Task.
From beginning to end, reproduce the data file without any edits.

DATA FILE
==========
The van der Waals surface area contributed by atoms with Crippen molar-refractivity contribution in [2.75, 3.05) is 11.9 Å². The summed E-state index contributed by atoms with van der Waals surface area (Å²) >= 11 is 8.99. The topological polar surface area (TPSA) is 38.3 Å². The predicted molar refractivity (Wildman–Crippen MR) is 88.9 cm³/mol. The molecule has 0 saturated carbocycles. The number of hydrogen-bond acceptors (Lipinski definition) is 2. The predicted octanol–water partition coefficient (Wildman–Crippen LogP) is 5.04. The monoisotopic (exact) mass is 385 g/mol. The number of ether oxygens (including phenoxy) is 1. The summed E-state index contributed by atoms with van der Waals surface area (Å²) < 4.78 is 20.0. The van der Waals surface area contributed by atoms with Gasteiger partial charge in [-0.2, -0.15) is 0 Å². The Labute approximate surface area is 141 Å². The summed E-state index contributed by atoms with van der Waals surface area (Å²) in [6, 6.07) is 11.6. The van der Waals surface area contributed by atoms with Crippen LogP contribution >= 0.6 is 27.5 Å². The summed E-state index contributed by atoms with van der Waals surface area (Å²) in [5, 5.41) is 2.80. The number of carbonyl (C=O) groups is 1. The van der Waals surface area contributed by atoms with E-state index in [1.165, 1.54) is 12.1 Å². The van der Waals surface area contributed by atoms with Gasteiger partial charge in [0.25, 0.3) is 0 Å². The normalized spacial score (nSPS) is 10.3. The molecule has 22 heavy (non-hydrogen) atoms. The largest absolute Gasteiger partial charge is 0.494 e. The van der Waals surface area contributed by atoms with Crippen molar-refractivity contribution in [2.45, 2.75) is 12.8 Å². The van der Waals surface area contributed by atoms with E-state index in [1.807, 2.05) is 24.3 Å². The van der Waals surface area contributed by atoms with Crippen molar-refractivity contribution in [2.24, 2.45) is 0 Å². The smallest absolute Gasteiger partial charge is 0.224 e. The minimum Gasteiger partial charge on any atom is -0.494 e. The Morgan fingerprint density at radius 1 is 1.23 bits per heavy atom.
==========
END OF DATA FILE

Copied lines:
The van der Waals surface area contributed by atoms with Crippen molar-refractivity contribution in [2.75, 3.05) is 11.9 Å². The summed E-state index contributed by atoms with van der Waals surface area (Å²) >= 11 is 8.99. The topological polar surface area (TPSA) is 38.3 Å². The predicted molar refractivity (Wildman–Crippen MR) is 88.9 cm³/mol. The molecule has 0 saturated carbocycles. The number of hydrogen-bond acceptors (Lipinski definition) is 2. The predicted octanol–water partition coefficient (Wildman–Crippen LogP) is 5.04. The monoisotopic (exact) mass is 385 g/mol. The number of ether oxygens (including phenoxy) is 1. The summed E-state index contributed by atoms with van der Waals surface area (Å²) < 4.78 is 20.0. The van der Waals surface area contributed by atoms with Gasteiger partial charge in [-0.2, -0.15) is 0 Å². The Labute approximate surface area is 141 Å². The summed E-state index contributed by atoms with van der Waals surface area (Å²) in [6, 6.07) is 11.6. The van der Waals surface area contributed by atoms with Crippen LogP contribution >= 0.6 is 27.5 Å². The summed E-state index contributed by atoms with van der Waals surface area (Å²) in [5, 5.41) is 2.80. The number of carbonyl (C=O) groups is 1. The van der Waals surface area contributed by atoms with E-state index in [1.165, 1.54) is 12.1 Å². The van der Waals surface area contributed by atoms with Gasteiger partial charge in [0.25, 0.3) is 0 Å². The normalized spacial score (nSPS) is 10.3. The molecule has 22 heavy (non-hydrogen) atoms. The largest absolute Gasteiger partial charge is 0.494 e. The van der Waals surface area contributed by atoms with Crippen molar-refractivity contribution in [2.45, 2.75) is 12.8 Å². The van der Waals surface area contributed by atoms with E-state index in [1.807, 2.05) is 24.3 Å². The van der Waals surface area contributed by atoms with Crippen molar-refractivity contribution in [2.24, 2.45) is 0 Å². The smallest absolute Gasteiger partial charge is 0.224 e. The minimum Gasteiger partial charge on any atom is -0.494 e. The Morgan fingerprint density at radius 1 is 1.23 bits per heavy atom.